When I think about independence, I think about freedom. If I am being independent, I have the freedom to make my own decisions, and to act on them.
One of those decisions has been to come “out” about having ADHD. One of my hopes and dreams is that things will change for the better in BOTH our countries for those of us with the condition (and elsewhere; ADHD is represented in the same numbers in adults worldwide as it is in North America).
Independence and freedom to be who we are
The only way for that to happen is for us to raise the education and comfort levels of our communities around mental health issues in general, and ADHD in particular. I’d like to help create a comfort zone around talking about adult ADHD and an acceptance, even appreciation, of those who have it.
This week, I’ve been seeing tiny shifts in my community that we’re moving in this direction. (At least, I hope so).
One example happened this Saturday, on our own national holiday (aptly called, Canada Day). I had ventured downtown to see some friends perform at an outdoor street sale. My friends are a talented husband / wife team who’ve recently paired up and formed a band. Both terribly talented individuals, as it happens, the husband also has ADD. I’d learned this some time ago when I was yapping about my own ADHD with him.
It was thrilling for me to be sitting in public, surrounded by strangers, and hear his wife say through a microphone – loud and clear – for all the world to hear, that her husband’s ADHD was getting in the way (I’m not sure what was happening, maybe poor Trev was having trouble setting up, had forgotten some of his gear, or whatever other typical ADHD mess-up he might be experiencing).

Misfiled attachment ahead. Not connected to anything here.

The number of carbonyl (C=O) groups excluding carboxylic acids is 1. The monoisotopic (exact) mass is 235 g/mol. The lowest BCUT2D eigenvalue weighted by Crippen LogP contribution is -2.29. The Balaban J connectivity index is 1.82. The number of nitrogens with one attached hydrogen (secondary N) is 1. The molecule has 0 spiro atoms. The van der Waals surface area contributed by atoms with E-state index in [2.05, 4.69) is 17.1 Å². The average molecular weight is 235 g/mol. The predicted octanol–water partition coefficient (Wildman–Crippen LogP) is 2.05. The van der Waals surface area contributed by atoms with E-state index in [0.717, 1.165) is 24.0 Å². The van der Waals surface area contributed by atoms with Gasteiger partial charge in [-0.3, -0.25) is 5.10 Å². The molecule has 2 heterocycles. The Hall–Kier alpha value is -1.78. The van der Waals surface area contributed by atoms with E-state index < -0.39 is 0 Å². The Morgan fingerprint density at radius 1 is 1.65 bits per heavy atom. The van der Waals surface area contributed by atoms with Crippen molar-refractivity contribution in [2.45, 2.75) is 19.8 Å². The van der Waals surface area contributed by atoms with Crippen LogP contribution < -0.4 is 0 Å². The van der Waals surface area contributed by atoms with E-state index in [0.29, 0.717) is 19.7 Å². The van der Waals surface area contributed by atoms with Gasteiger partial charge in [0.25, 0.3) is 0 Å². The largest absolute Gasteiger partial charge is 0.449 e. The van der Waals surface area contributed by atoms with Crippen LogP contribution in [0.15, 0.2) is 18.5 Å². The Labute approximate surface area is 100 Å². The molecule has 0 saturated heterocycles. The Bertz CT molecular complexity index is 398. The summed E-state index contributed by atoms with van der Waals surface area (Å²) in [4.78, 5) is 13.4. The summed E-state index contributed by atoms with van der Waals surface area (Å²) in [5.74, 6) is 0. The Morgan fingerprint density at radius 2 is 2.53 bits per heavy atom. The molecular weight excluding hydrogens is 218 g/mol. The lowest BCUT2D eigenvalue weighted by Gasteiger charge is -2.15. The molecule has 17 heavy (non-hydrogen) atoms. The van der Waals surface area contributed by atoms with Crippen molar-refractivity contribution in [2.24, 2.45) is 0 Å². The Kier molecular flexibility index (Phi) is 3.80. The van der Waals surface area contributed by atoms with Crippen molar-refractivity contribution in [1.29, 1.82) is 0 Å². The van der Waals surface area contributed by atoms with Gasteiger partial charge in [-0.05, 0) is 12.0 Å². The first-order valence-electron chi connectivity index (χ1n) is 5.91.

Public comfort zone
Point was, at the moment she said it I felt a teeny triumph in that she was able to share it so casually and publicly. (Ironically, it also suddenly reminded me that I’d forgotten to take my meds that morning).
There was no animosity or anger in her voice; Trev himself grinned at the remark; and the entire community of friends and musicians who know these two, know that theirs is a relationship to be envied – loving and close.
Maybe, slowly, things are moving in the right direction.
Work comfort zone
Just the other day at work (I’ve written previously about coming out to my employer), my boss wanted to train me on something new. He began to describe something, and I said with a smile, “Just remember, Dan, I don’t think like other people; which I think we’ve already covered.” I felt casual and playful when I said it, with no hesitation whatsoever.
My disclosure at work freed me up to now casually refer to it if I felt like it, even to joke about it. In acting independently (and there were far more nay-sayers on the side of NOT telling your employer about your mental health issue than there were supporters), I have earned my freedom of speech. I have given myself the independence and freedom at work that allows me a greater measure of calm, authenticity and playfulness.
I can be myself. And that’s something that, in my own way, I have fought for.
So, in the spirit of camaraderie in freedom and independence, I’d like to wish all my American friends a very happy Independence Day.
Photo by ankakay, available under a Creative Commons attribution license.
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Last reviewed: 6 Jul 2011